Officers honor a fallen hero by doing job they were called to do

IMPD Officer Joe Keller
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As he heads out to patrol the streets on the city's north west side, IMPD Officer Joe Keller passes by a flag at half-staff and the patrol car of fallen IMPD Officer Rod Bradway.

"We know the risk we take. We know what this job entails," said Keller as Eyewitness News rode along with him on Monday's middle shift.

Both the flag and Officer Bradway's police car are grim reminders to these men and women in uniform, that any run could be their last.

"We know that it could happen to any one of us on any call, but if we're not here to do it, who will?" Keller asked.

This is a police department in mourning, but right now, there's no time for tears.

"We know we still have a job to do. We know in a situation like this, the best way to honor those that have been...those that have to go back out and do the job that they were doing and do it to the best of our ability," said Keller.

In the Northwest District, that can mean any number of situations.

Monday, that meant arresting a man Keller learned had a warrant for theft out on him.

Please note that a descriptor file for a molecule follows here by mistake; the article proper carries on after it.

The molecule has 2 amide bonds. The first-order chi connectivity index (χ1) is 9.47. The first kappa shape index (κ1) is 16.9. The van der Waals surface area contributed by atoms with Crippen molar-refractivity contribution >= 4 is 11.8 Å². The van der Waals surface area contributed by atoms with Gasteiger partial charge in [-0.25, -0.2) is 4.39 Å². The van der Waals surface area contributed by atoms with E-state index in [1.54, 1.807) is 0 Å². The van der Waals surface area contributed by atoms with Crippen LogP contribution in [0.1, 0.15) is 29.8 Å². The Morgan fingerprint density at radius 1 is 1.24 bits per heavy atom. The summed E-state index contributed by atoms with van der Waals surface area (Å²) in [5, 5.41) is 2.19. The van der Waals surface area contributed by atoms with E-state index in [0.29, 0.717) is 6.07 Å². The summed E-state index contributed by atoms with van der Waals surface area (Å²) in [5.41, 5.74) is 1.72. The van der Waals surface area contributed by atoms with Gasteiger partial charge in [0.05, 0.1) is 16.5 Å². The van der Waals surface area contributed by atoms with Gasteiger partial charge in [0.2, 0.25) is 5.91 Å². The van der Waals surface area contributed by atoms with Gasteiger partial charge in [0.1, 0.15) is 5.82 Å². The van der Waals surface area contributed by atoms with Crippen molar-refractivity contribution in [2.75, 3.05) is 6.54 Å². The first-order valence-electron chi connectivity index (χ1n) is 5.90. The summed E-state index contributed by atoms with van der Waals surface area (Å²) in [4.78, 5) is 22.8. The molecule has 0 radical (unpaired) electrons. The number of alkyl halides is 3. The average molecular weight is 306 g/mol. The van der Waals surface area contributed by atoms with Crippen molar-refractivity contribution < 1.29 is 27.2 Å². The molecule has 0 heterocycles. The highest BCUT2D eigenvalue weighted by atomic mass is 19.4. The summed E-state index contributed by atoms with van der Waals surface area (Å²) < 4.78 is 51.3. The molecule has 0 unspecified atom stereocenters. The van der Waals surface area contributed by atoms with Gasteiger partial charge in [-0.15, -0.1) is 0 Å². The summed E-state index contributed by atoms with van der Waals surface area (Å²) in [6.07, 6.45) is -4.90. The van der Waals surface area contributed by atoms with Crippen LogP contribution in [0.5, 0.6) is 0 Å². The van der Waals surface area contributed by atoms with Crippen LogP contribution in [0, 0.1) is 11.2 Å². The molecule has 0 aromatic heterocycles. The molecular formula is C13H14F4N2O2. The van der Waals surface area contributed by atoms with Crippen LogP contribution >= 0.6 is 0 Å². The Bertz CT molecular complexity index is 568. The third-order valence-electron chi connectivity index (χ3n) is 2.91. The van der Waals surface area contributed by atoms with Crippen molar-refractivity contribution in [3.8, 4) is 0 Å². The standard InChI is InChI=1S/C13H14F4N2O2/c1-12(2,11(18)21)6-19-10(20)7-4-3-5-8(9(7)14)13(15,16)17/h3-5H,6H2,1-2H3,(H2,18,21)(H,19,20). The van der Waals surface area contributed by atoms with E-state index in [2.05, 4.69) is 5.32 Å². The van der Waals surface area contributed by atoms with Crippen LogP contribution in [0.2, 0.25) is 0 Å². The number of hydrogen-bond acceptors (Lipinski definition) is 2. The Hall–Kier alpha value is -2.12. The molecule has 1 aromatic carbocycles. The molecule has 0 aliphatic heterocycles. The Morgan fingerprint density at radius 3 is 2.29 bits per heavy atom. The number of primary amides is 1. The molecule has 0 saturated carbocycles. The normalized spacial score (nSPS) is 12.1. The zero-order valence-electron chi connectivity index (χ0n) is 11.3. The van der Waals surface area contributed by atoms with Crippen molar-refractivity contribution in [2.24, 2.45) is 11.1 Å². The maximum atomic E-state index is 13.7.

"We always need to be vigilant about what's going on and keep our wits about us, even though we're in mourning," said Keller.

For this 29-year-old officer who's been with IMPD five years, it comes down to a Bible verse he has written inside his police cap.

"It's Roman 13:4," said Keller.

"For he is God's servant to do you good. But if you do wrong, be afraid. For he does not bear the sword for nothing. He's is God's servant, an agent of wrath to bring punishment on the wrongdoer," read Keller, who said the wrongdoers are everywhere.

"We know that there's bad people out there that want to do bad things to good people, prey on the weak and we're here to stop that," he explained.

That's what Keller said Bradway was doing last Thursday.

"I believe he was there at the right time," said Keller. "That woman's alive. That child's alive and the second officer's alive.

"The Bible even says, 'Blessed are the peace makers.'"

For IMPD officers like Keller, right now it's not just about making the peace, it's about finding it, too, after losing one of their own in the fight.